Thank you to several photographers that are currently uploading images to Wikimedia Commons. It really adds a lot to the page. Just want to mention that my very first edit to Wikipedia as a skeptic was uploading a image of Brian Dunning I took on a JREF cruise. Now look at me.
I find Wikimedia Commons really confusing to use when you try to do anything other than just upload an image you took yourself. I have no idea how to edit or delete something, so I try to get it correct the first time, otherwise I just rename the file and reload it. I'm sure I'm not the best teacher when it comes to uploading pictures. But I'm going to try and do it anyway, at least just the basics.
Skeptic Brian Engler sprang to action when I asked if he could add some of his images from CSICON to Wikimedia, but he asked some really great questions along that journey, hopefully the answers will be of use to others.
First question was...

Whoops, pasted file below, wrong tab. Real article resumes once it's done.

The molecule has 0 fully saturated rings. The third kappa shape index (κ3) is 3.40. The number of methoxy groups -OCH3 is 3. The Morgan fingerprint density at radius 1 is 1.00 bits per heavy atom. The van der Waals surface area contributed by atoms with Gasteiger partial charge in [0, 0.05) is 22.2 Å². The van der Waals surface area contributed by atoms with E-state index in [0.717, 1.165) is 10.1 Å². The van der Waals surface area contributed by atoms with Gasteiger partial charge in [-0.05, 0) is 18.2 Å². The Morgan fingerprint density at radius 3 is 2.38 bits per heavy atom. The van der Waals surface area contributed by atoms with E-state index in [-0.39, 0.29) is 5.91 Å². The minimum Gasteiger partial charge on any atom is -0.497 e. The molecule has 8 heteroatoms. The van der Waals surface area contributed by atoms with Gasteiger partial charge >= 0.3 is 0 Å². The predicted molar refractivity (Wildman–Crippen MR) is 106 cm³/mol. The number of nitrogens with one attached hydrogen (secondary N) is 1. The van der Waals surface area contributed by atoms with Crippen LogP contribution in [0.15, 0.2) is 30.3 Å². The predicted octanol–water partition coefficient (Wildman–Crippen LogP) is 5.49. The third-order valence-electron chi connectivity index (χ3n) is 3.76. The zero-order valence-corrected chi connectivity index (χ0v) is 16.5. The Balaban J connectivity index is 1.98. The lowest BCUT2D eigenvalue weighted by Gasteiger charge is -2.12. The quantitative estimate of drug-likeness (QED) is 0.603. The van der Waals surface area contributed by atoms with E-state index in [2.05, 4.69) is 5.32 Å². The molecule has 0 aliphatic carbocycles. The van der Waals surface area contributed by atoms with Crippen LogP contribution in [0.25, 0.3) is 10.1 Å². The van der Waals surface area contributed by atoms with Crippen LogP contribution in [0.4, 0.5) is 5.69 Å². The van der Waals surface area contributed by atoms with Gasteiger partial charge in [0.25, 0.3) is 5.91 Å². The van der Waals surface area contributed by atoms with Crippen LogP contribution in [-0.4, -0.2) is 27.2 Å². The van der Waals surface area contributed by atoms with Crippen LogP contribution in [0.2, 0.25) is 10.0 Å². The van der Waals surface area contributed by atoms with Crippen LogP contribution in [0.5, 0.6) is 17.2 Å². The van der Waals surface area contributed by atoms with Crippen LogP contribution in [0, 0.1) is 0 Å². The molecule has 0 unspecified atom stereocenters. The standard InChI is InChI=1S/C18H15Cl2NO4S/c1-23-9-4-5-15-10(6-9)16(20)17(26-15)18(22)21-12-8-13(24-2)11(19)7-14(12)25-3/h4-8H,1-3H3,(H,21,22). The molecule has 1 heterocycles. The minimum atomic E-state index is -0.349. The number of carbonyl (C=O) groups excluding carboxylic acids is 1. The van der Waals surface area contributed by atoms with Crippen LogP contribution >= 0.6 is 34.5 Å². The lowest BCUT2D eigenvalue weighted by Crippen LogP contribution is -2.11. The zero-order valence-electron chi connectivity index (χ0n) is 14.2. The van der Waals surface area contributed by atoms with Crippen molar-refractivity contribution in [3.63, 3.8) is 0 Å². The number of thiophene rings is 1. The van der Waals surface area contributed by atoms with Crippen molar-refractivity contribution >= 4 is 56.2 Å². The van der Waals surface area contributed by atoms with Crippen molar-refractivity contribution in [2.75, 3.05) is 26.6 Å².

"I'm always happy to share photos with our community and ask only that
I be credited (Brian D. Engler) when my photos are used. Question: My Wikipedia edit name is not my actual name.
With it, however, I find that I can log onto WikiCommons. If I
upload photos there, though, how do I get my actual name attached for
My solution was for Brian to make a user page for himself on Wikimedia, that way anyone who clicks on the contributor's name will end up going to his user page. You can add all the images and a bio to the page. I don't have much of a user page on Wikimedia
so I guess I should get on it. But you can click on my uploads and you will get this page
One thing Brian did to give himself photo credit was to rename himself on Wikimedia to his real name. The only problem I can see with that is that he will have two separate accounts, if he wants edit the image into Wikipedia then I believe he will have to sign back in under the new name. I use the same name on Wikipedia and Wikimedia so I can move back and forth without signing in again. I guess it might be easier to change his name on Wikipedia to his name, and then on his old user account write that he has changed his name, so Wikipedia does not think he has a sock-puppet.